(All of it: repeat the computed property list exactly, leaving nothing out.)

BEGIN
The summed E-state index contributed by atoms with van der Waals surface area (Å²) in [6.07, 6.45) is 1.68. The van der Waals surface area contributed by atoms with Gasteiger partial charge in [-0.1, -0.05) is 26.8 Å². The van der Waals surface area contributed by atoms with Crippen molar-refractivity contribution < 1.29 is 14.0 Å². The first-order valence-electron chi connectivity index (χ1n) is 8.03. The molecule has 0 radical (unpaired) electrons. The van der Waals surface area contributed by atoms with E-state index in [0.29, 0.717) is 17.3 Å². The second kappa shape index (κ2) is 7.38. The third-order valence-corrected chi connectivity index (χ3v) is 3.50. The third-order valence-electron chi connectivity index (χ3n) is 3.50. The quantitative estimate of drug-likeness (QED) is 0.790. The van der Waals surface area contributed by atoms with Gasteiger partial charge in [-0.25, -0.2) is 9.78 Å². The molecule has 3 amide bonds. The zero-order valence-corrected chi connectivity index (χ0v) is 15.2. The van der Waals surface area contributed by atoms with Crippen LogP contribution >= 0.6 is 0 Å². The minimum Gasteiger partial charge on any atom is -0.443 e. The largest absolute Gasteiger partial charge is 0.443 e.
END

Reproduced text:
The summed E-state index contributed by atoms with van der Waals surface area (Å²) in [6.07, 6.45) is 1.68. The van der Waals surface area contributed by atoms with Gasteiger partial charge in [-0.1, -0.05) is 26.8 Å². The van der Waals surface area contributed by atoms with Crippen molar-refractivity contribution < 1.29 is 14.0 Å². The first-order valence-electron chi connectivity index (χ1n) is 8.03. The molecule has 0 radical (unpaired) electrons. The van der Waals surface area contributed by atoms with E-state index in [0.29, 0.717) is 17.3 Å². The second kappa shape index (κ2) is 7.38. The third-order valence-corrected chi connectivity index (χ3v) is 3.50. The third-order valence-electron chi connectivity index (χ3n) is 3.50. The quantitative estimate of drug-likeness (QED) is 0.790. The van der Waals surface area contributed by atoms with Gasteiger partial charge in [-0.25, -0.2) is 9.78 Å². The molecule has 3 amide bonds. The zero-order valence-corrected chi connectivity index (χ0v) is 15.2. The van der Waals surface area contributed by atoms with Crippen LogP contribution >= 0.6 is 0 Å². The minimum Gasteiger partial charge on any atom is -0.443 e. The largest absolute Gasteiger partial charge is 0.443 e.